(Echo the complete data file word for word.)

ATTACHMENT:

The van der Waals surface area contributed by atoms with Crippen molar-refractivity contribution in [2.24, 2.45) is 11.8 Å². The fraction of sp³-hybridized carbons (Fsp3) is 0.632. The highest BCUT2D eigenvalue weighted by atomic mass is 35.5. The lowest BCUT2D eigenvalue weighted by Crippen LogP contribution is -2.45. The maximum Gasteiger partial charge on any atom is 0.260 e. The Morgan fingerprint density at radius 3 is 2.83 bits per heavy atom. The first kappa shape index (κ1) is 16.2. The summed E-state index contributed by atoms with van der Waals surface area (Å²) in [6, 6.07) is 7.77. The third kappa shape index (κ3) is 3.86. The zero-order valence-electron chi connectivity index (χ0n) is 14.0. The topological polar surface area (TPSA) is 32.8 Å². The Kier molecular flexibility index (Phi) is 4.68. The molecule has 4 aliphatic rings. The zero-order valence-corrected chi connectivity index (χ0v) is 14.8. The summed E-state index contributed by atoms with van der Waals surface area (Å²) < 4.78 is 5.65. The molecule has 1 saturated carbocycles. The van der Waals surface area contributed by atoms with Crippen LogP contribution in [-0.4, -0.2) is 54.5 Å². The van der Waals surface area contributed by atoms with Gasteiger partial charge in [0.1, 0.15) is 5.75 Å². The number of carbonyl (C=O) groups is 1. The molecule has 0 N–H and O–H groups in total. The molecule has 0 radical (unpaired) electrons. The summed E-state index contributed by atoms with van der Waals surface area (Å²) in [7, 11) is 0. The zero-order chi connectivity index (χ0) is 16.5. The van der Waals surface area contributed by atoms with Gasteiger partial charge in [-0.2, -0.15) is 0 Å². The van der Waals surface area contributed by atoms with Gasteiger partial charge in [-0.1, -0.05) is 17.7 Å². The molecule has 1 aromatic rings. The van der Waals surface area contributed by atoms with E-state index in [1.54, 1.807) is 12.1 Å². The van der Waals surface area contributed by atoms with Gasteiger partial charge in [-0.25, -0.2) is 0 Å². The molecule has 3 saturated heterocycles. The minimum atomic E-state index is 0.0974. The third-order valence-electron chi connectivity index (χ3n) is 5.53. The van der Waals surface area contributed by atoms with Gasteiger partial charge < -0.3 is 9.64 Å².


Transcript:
The van der Waals surface area contributed by atoms with Crippen molar-refractivity contribution in [2.24, 2.45) is 11.8 Å². The fraction of sp³-hybridized carbons (Fsp3) is 0.632. The highest BCUT2D eigenvalue weighted by atomic mass is 35.5. The lowest BCUT2D eigenvalue weighted by Crippen LogP contribution is -2.45. The maximum Gasteiger partial charge on any atom is 0.260 e. The Morgan fingerprint density at radius 3 is 2.83 bits per heavy atom. The first kappa shape index (κ1) is 16.2. The summed E-state index contributed by atoms with van der Waals surface area (Å²) in [6, 6.07) is 7.77. The third kappa shape index (κ3) is 3.86. The zero-order valence-electron chi connectivity index (χ0n) is 14.0. The topological polar surface area (TPSA) is 32.8 Å². The Kier molecular flexibility index (Phi) is 4.68. The molecule has 4 aliphatic rings. The zero-order valence-corrected chi connectivity index (χ0v) is 14.8. The summed E-state index contributed by atoms with van der Waals surface area (Å²) < 4.78 is 5.65. The molecule has 1 saturated carbocycles. The van der Waals surface area contributed by atoms with Crippen LogP contribution in [-0.4, -0.2) is 54.5 Å². The van der Waals surface area contributed by atoms with Gasteiger partial charge in [0.1, 0.15) is 5.75 Å². The number of carbonyl (C=O) groups is 1. The molecule has 0 N–H and O–H groups in total. The molecule has 0 radical (unpaired) electrons. The summed E-state index contributed by atoms with van der Waals surface area (Å²) in [7, 11) is 0. The zero-order chi connectivity index (χ0) is 16.5. The van der Waals surface area contributed by atoms with Gasteiger partial charge in [-0.2, -0.15) is 0 Å². The van der Waals surface area contributed by atoms with Gasteiger partial charge in [-0.1, -0.05) is 17.7 Å². The molecule has 1 aromatic rings. The van der Waals surface area contributed by atoms with E-state index in [1.54, 1.807) is 12.1 Å². The van der Waals surface area contributed by atoms with Gasteiger partial charge in [-0.25, -0.2) is 0 Å². The molecule has 3 saturated heterocycles. The minimum atomic E-state index is 0.0974. The third-order valence-electron chi connectivity index (χ3n) is 5.53. The van der Waals surface area contributed by atoms with Gasteiger partial charge < -0.3 is 9.64 Å².